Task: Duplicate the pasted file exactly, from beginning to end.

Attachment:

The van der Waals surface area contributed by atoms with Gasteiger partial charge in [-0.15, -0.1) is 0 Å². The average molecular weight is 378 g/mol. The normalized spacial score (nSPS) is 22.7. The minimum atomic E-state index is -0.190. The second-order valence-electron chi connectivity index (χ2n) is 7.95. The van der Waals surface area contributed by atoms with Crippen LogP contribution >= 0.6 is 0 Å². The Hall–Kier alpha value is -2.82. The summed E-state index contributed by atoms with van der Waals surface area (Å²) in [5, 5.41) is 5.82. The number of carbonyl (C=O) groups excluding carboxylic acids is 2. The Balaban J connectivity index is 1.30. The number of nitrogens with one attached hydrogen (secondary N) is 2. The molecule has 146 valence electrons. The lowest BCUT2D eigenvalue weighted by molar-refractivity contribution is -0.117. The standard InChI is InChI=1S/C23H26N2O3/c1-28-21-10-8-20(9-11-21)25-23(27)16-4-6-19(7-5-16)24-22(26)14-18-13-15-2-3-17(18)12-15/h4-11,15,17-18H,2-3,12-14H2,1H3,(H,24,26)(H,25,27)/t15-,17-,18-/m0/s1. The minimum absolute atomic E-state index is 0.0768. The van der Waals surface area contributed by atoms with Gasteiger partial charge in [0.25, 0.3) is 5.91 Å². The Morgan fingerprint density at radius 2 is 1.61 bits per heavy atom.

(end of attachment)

The van der Waals surface area contributed by atoms with Gasteiger partial charge in [-0.15, -0.1) is 0 Å². The average molecular weight is 378 g/mol. The normalized spacial score (nSPS) is 22.7. The minimum atomic E-state index is -0.190. The second-order valence-electron chi connectivity index (χ2n) is 7.95. The van der Waals surface area contributed by atoms with Crippen LogP contribution >= 0.6 is 0 Å². The Hall–Kier alpha value is -2.82. The summed E-state index contributed by atoms with van der Waals surface area (Å²) in [5, 5.41) is 5.82. The number of carbonyl (C=O) groups excluding carboxylic acids is 2. The Balaban J connectivity index is 1.30. The number of nitrogens with one attached hydrogen (secondary N) is 2. The molecule has 146 valence electrons. The lowest BCUT2D eigenvalue weighted by molar-refractivity contribution is -0.117. The standard InChI is InChI=1S/C23H26N2O3/c1-28-21-10-8-20(9-11-21)25-23(27)16-4-6-19(7-5-16)24-22(26)14-18-13-15-2-3-17(18)12-15/h4-11,15,17-18H,2-3,12-14H2,1H3,(H,24,26)(H,25,27)/t15-,17-,18-/m0/s1. The minimum absolute atomic E-state index is 0.0768. The van der Waals surface area contributed by atoms with Gasteiger partial charge in [0.25, 0.3) is 5.91 Å². The Morgan fingerprint density at radius 2 is 1.61 bits per heavy atom.